2012 Conference Presentation
This paper deals with differences between European countries in the use of elderly care.
The objective is to find out what the consequences could be for the use of paid and unpaid care of two policy measures. The first one is a movement from a system in which the government is responsible for care towards a system in which more responsibility lies with the family. The second one is the reduction in the supply of informal care in all European countries due to the ageing of the population, the lessening of social ties and the envisioned higher employment rates of women.
The analysis is based on SHARE-data: the Survey of Health, Ageing and Retirement in Europe: a sample of 23,000 persons aged 50 years and older. We make a distinction between the use of paid care and unpaid care and acknowledge the interaction between them. Therefore we estimate a simultaneous 2-equation model in which the use of paid and unpaid care are the endogenous variables. In the first step we estimate reduced form equations of both variables simultaneously and in the second step structural equations have been estimated. The exogenous variables in our model are needs, available resources and socio-economic factors. For needs of care we constructed measures for physical, psychological and cognitive impairments. Also some impairments such as having had a stroke are included and also some subjective measures are included. For available resources we use the availability of an informal network inside and outside the own household. Socio-economic factors are instrumented by level of education, income, age, gender and urbanisation grade.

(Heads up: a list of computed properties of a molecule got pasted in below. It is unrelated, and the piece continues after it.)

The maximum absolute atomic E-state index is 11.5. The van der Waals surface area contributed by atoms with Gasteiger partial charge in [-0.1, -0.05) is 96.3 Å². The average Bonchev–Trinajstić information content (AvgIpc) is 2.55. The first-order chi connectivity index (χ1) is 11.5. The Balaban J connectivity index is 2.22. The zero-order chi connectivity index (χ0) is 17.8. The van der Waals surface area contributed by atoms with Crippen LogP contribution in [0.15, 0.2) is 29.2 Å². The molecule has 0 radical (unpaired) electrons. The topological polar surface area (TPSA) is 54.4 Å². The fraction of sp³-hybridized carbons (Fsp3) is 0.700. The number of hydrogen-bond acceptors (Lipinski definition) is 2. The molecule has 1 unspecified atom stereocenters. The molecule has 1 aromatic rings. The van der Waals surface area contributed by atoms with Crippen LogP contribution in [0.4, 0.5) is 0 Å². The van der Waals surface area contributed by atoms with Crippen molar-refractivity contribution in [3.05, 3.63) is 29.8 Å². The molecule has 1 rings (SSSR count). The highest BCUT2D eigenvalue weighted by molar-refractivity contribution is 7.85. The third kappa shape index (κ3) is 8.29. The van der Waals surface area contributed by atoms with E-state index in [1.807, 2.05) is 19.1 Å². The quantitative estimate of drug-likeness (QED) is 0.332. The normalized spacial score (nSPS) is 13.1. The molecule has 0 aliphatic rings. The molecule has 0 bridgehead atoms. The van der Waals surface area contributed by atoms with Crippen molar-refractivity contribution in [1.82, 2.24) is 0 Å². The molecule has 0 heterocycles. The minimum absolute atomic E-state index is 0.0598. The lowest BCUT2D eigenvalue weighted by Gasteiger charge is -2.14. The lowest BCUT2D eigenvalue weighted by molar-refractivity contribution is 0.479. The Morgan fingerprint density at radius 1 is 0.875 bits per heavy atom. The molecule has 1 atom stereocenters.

We find that the influence of the use of unpaid care on the use of paid care and vice versa differ between the various European regions. In Northern Europe the use of unpaid care is complementary to the use of paid care, in Southern Europe the use of paid care is more a substitute to the use of unpaid care. We have applied BlinderOaxaca-related methods to decompose the differences between European regions into a part attributable to observable characteristics and a part attributable to behavioural effects. We show that around 10% of the 15 percentage points difference in the use of paid care between the Northern and Southern European countries is explained by differences in observables as demography, socioeconomics and health. But 90 per cent is due to differences in responses to the observables, which we interpret as differences in the health care systems and individual preferences. The difference in the use of unpaid care between the Northern and Southern European countries is 8 percentage points, where based on differences in observable characteristics a negative difference was expected.
So the difference in the use of unpaid care is totally due to a difference in behavioural effects with respect to differences in care systems. Simulations show that moving towards a more Southern European health care system would result in a significant reduction of in the use of both paid and unpaid care in Northern Europe.